Wheat is one of the most important staple crops, providing more than 20% of the daily dietary protein for human globally [1]. Global demand of wheat has been increasing in the last few decades, with an average global energy supply increase from 441 kcal capita− 1 day− 1 in 1963 to 552 kcal capita− 1 day− 1 in 2013 ( In China, wheat and its products account for 17.5% of the total daily intake of energy and 17.7% of protein (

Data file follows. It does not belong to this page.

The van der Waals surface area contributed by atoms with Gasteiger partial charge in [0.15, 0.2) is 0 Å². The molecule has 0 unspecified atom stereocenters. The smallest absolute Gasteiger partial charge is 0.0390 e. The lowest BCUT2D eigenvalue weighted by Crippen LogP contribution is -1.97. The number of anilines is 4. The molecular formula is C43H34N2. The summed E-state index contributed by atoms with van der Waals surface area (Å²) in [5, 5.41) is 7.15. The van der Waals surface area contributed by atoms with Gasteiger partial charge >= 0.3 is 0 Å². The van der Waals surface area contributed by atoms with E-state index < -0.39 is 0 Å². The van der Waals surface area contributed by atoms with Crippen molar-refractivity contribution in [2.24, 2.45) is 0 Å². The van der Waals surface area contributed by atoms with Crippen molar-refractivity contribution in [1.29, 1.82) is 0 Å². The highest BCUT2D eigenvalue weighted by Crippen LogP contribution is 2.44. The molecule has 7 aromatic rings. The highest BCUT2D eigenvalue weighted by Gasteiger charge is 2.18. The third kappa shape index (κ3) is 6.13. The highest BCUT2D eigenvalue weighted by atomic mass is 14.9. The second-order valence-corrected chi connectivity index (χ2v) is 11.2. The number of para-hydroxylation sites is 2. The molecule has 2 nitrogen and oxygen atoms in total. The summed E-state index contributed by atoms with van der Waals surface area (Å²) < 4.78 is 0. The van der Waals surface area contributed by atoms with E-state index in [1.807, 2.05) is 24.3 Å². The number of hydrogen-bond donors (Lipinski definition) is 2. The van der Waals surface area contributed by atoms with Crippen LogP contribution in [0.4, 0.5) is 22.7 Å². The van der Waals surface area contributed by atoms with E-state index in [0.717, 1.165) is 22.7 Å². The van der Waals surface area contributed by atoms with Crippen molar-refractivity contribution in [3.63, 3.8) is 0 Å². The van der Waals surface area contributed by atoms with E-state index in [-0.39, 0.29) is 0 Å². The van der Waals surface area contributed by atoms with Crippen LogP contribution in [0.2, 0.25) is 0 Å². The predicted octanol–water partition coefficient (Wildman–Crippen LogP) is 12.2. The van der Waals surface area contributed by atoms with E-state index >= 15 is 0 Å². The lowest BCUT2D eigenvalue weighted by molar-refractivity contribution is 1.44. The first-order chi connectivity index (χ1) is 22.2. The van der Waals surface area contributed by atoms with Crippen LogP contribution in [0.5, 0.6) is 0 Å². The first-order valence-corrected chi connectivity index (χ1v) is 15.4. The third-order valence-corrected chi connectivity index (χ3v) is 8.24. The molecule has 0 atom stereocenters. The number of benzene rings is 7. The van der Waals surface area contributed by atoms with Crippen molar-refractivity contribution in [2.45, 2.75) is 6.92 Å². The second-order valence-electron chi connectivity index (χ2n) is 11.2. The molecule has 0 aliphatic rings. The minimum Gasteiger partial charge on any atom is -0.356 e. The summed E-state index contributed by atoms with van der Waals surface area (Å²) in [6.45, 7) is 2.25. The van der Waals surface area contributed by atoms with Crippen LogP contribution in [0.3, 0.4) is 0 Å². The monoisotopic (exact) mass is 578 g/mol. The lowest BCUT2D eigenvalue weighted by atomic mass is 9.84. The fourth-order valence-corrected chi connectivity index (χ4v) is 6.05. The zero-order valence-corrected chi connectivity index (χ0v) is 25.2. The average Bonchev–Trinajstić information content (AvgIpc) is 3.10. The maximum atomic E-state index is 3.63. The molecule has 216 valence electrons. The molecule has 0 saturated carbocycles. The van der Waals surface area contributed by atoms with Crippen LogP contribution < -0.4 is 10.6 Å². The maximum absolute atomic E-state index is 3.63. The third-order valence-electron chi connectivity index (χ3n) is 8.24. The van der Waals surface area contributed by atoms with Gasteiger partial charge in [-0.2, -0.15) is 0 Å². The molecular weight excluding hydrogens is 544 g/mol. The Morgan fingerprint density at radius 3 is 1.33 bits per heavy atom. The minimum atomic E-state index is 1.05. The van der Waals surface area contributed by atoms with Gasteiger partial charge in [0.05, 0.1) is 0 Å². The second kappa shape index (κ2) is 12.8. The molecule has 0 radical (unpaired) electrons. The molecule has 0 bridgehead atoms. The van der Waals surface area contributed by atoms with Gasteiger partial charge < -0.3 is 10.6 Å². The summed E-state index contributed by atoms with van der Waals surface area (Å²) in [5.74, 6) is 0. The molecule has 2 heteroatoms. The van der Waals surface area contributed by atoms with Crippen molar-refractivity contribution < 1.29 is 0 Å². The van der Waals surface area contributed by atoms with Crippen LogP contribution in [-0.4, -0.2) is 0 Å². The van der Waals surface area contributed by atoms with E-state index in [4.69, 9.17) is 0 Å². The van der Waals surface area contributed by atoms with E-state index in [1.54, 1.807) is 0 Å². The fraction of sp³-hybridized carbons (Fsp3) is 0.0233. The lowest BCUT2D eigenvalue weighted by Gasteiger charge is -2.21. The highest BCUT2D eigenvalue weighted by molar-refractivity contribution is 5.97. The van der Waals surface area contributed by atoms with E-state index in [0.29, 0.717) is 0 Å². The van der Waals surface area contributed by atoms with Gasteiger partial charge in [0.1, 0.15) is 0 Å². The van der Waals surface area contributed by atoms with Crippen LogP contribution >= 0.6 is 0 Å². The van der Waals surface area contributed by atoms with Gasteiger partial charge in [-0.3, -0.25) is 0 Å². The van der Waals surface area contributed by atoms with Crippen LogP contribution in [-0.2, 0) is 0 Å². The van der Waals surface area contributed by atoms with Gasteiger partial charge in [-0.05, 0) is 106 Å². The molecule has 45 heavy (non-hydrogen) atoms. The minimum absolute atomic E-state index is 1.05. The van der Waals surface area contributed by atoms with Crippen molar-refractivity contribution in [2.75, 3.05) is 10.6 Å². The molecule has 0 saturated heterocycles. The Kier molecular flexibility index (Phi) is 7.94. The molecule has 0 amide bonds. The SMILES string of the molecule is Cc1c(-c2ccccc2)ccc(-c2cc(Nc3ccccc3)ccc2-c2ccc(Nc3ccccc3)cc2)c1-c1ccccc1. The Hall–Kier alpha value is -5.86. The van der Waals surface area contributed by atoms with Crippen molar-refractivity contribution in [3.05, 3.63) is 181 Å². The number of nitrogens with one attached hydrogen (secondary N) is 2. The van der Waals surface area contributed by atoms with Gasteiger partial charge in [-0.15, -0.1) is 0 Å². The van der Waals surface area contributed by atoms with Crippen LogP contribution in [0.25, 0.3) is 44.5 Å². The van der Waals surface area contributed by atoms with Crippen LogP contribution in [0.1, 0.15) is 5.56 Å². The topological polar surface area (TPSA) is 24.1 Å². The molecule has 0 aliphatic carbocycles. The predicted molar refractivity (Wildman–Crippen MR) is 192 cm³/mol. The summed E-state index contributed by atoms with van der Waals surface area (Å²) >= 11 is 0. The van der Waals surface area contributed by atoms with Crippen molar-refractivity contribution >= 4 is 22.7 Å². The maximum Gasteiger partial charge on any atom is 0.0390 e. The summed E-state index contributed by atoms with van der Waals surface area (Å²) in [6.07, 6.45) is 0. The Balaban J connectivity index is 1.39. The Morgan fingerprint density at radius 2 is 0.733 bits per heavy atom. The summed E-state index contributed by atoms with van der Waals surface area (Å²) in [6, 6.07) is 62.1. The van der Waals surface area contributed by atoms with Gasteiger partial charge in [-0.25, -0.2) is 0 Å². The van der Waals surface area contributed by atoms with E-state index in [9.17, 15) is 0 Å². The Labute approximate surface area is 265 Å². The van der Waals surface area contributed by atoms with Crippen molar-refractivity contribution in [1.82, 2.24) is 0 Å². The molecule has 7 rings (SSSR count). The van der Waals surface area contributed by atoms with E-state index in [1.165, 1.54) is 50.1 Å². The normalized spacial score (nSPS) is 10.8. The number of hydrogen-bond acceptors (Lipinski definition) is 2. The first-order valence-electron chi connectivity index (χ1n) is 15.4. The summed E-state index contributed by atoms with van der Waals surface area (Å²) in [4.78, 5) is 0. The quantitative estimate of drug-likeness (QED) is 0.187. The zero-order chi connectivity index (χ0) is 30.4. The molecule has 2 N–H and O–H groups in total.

Wheat flour has a distinctive nature for baking properties due to its unique gluten proteins as compared to other cereals. Gluten contains hundreds of different proteins that are either monomers (gliadins) or polymers (glutenins) [2]. The gliadins mainly form intramolecular disulfide bonds, which make them less important than glutenins for bread-baking [3]. The glutenin polypeptides form large polymers via intermolecular disulfide bonds, which confer the dough elasticity (strength). Glutenin macropolymers (GMP) is one of the large type glutenin polymers insoluble in sodium dodecyl sulfate (SDS) [4], which is closely correlated to the baking performances of wheat flour. After being separated in SDS-PAGE, GMP is further divided into the high molecular weight (HMW-) and low molecular weight (LMW-) subunits [5]. Therefore, the formation of the above-mentioned storage proteins in wheat endosperm is crucial for the final bread-making quality.